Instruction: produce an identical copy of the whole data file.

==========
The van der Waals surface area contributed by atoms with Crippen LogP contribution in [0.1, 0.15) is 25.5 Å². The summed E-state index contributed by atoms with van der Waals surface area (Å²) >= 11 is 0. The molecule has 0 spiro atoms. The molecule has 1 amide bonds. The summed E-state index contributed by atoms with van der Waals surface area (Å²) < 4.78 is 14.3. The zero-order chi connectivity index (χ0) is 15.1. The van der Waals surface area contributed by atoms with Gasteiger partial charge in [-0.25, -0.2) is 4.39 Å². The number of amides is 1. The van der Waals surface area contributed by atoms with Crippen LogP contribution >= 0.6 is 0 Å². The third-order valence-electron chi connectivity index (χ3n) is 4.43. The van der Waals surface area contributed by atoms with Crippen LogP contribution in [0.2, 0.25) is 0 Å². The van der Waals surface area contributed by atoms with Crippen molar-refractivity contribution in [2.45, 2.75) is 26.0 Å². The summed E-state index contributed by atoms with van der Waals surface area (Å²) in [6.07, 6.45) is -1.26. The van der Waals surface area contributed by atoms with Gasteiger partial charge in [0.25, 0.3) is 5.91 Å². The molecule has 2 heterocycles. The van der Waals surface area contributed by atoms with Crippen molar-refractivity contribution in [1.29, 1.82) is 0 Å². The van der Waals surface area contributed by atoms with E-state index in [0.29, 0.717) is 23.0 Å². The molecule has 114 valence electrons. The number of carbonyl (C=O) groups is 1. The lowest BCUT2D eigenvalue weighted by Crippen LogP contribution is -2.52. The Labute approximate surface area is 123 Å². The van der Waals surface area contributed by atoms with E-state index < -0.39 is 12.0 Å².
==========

The van der Waals surface area contributed by atoms with Crippen LogP contribution in [0.1, 0.15) is 25.5 Å². The summed E-state index contributed by atoms with van der Waals surface area (Å²) >= 11 is 0. The molecule has 0 spiro atoms. The molecule has 1 amide bonds. The summed E-state index contributed by atoms with van der Waals surface area (Å²) < 4.78 is 14.3. The zero-order chi connectivity index (χ0) is 15.1. The van der Waals surface area contributed by atoms with Gasteiger partial charge in [-0.25, -0.2) is 4.39 Å². The number of amides is 1. The van der Waals surface area contributed by atoms with Crippen LogP contribution >= 0.6 is 0 Å². The third-order valence-electron chi connectivity index (χ3n) is 4.43. The van der Waals surface area contributed by atoms with Crippen LogP contribution in [0.2, 0.25) is 0 Å². The van der Waals surface area contributed by atoms with Crippen molar-refractivity contribution in [2.45, 2.75) is 26.0 Å². The summed E-state index contributed by atoms with van der Waals surface area (Å²) in [6.07, 6.45) is -1.26. The van der Waals surface area contributed by atoms with Gasteiger partial charge in [0.25, 0.3) is 5.91 Å². The molecule has 2 heterocycles. The van der Waals surface area contributed by atoms with Crippen molar-refractivity contribution in [1.29, 1.82) is 0 Å². The van der Waals surface area contributed by atoms with E-state index in [0.29, 0.717) is 23.0 Å². The molecule has 114 valence electrons. The number of carbonyl (C=O) groups is 1. The lowest BCUT2D eigenvalue weighted by Crippen LogP contribution is -2.52. The Labute approximate surface area is 123 Å². The van der Waals surface area contributed by atoms with E-state index < -0.39 is 12.0 Å².